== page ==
Leadville was my first 100-mile race in 2012. I finished, but it wasn’t pretty. On the other hand, I learned a lot. Since then, I finished fourteen more 100s, including four Leadvilles, which probably doesn’t qualify me to share a few pieces of key advice with first-timers. Here they are anyway. Read at your own risk, and feel free to ignore them!
How Not To Run Your First 100 at Leadville
1. Sign up in December, as soon as registration opens. Nowadays, this means throwing your name into the lottery hat. Don’t bet on unfavorable odds – Leadville allows 800 participants, so your chances of getting in are actually pretty good. Once you do, share your excitement and/or your panic with all your friends. Of course you want the big buckle. Consult extensively with your mentors, and come up with an ambitious and detailed training plan for the next few months: base building, high mileage, tons of vert, altitude training, strength training, tune-up races, and finally a taper period.
2. Proceed to ignore that training plan because of winter weather, holiday travel, work commitments, February snow storms, injuries, the flu, March snow storms, family commitments, April snow storms, freaky May snow storms, and other excuses. In late July, have a couple of anxiety attacks. Wake up in the middle of the night drenched in cold sweat from nightmares that involve zombie llamas and lots of puking. Then ramp up your mileage during the final three weeks. Tapering is for sissies!
3. Don’t bother with a race plan, beyond “I WANT THE BIG BUCKLE!!!” scrawled in all caps across your brain. Sure, the 799 other runners have worked diligently on their spreadsheets for months, but just because they have such a document doesn’t mean that you need one, too. Especially if it’s your first 100. If you do decide to write a race plan, limit yourself to a few handwritten notes, and put them in the pocket of the jeans you leave at home in the laundry basket.
4. Don’t bother with crew instructions. Your long-suffering crew captain/husband should be able to guess where you will be when, and in what kind of shape. His telepathic abilities alone should tell him what you need or don’t need at each checkpoint.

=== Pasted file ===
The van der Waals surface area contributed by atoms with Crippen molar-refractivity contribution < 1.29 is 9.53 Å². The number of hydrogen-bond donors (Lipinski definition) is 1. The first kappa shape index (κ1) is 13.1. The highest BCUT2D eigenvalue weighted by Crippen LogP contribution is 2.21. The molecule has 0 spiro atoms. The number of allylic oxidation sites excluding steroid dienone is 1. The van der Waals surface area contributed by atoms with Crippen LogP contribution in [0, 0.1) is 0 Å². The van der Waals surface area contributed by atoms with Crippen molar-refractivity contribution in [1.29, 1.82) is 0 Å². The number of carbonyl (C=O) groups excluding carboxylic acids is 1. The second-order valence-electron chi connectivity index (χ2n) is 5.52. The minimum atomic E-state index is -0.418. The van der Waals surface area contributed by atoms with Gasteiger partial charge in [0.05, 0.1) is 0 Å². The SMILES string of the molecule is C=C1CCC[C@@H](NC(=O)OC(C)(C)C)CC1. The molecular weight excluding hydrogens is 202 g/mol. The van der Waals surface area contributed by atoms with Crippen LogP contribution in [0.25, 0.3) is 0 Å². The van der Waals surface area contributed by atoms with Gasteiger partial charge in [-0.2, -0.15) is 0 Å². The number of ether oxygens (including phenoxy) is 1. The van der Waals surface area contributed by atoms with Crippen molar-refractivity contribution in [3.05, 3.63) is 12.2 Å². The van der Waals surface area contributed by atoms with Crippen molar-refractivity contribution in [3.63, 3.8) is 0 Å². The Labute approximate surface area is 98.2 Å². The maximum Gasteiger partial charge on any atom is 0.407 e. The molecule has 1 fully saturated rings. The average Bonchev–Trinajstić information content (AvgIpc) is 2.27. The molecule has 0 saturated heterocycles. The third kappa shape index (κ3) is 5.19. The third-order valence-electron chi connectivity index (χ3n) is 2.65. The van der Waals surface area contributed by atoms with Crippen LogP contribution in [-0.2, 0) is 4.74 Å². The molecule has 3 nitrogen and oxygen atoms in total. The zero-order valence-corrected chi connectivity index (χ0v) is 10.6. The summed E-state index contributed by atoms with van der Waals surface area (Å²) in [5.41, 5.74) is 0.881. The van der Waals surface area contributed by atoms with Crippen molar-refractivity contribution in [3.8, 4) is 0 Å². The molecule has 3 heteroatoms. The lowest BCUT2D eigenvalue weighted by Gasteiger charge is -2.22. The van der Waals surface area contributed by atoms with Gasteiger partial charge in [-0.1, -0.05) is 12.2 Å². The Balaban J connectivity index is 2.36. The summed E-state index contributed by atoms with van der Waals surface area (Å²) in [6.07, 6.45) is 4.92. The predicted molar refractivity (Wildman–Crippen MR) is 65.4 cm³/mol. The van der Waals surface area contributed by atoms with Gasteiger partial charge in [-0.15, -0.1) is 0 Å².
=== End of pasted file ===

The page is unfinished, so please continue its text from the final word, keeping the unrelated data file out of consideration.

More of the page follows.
He should also figure out on his own that you didn’t really go through the huge duffel bag with all your ultra stuff to lighten the load he lugs to every aid station. Besides, who knows? You might need the three rolls of ductape, extra drop bags, and that pile of old batteries you didn’t get around to recycling yet.
5. Don’t bother to reserve a room early. Why should you? Surely not because 800 runners, plus their pacers, crew and assorted family members, will be in the tiny town of Leadville for race weekend. Sharing a twin room the size of a walk-in closet with three other people will be a bonding experience. Contrary to popular belief, a good night’s sleep is totally unnecessary before a 100-mile race.
6. Pack your drop bags according to a system only known to you, not your crew. This will force you to spend more time than necessary at each aid station, looking for things in unlabeled little ziploc baggies. The suspense will make the race more exciting, especially at 2 AM, as you ask yourself existential questions, like: Did I bring extra batteries for my head lamp, or did I not?
7. The 4 a.m. start is exciting. Use that extra energy to go out with the fast people! You do want that big buckle, plus: this is your chance to hang for a couple of blocks with the elites of ultra running. If you feel the irrational urge to make up for lost time early in he race, even though, not having your race plan to consult, you can’t be sure whether or not this is true, go ahead. Feel free to hammer straight, steep, long downhills before mile 25, like Powerlines. Your quads will thank you later.
8. Don’t bother to make sure your hydration pack is full after leaving an aid station. Blindly trust any volunteer to know the quirks and peculiarities of your pack, even if it took you several months to figure them out. Checking that the bladder is really closed might cost you precious nanoseconds, which you can’t afford if you want that big buckle. Besides, your imaginary superpowers will hydrate you once you run out of water halfway up the mountain.
9. If you get sick of clif bloks by the time you reach Twin Lakes outbound at mile 40, you don’t need a backup nutrition pan. It’s ok stop eating altogether. Just use your special superpowers for fueling. Then, because these superpowers are imaginary, bonk hard on the return climb up Hope Pass. Spend 45 minutes or so slumped in a chair at Twin Lakes inbound, trying to get some calories into your depleted body. Calculate that you now need to run 40 nine-minute miles to still get that big buckle. Bolt out in a panic, nearly forgetting your head lamp.
10. 11. Feel searing pain grip your quads by mile 75. You can’t figure out why, though your wiser, more experienced pacer suspects your earlier Powerlines descent might have something to do with it. Whine and complain until your pacer regrets ever meeting you, then accept reality. Say a tearful good-bye to the Big Buckle Dream. Slow down to a walk. Proceed to cover the last 25 miles at a Death March pace that would embarrass a geriatric turtle.
12. Cross the finish line hours after you had imagined, but still in plenty of time for the smaller sub-30 hr buckle, which is much more wearable anyway. Feel humbled. Feel grateful. Feel intensely alive. Laugh. Cry. Hug Merilee. Hug everyone in sight. They won’t mind that you smell like someone who has been out running for almost 27 hours. Fall asleep at random, inopportune moments, like while thanking your crew, your friends, and your family members for putting up with you.
Whether it’s your first Leadville, or your fifteenth – good luck to you! Please run smarter than I did in 2012.
It is a good time to be alive and running, in Leadville or elsewhere.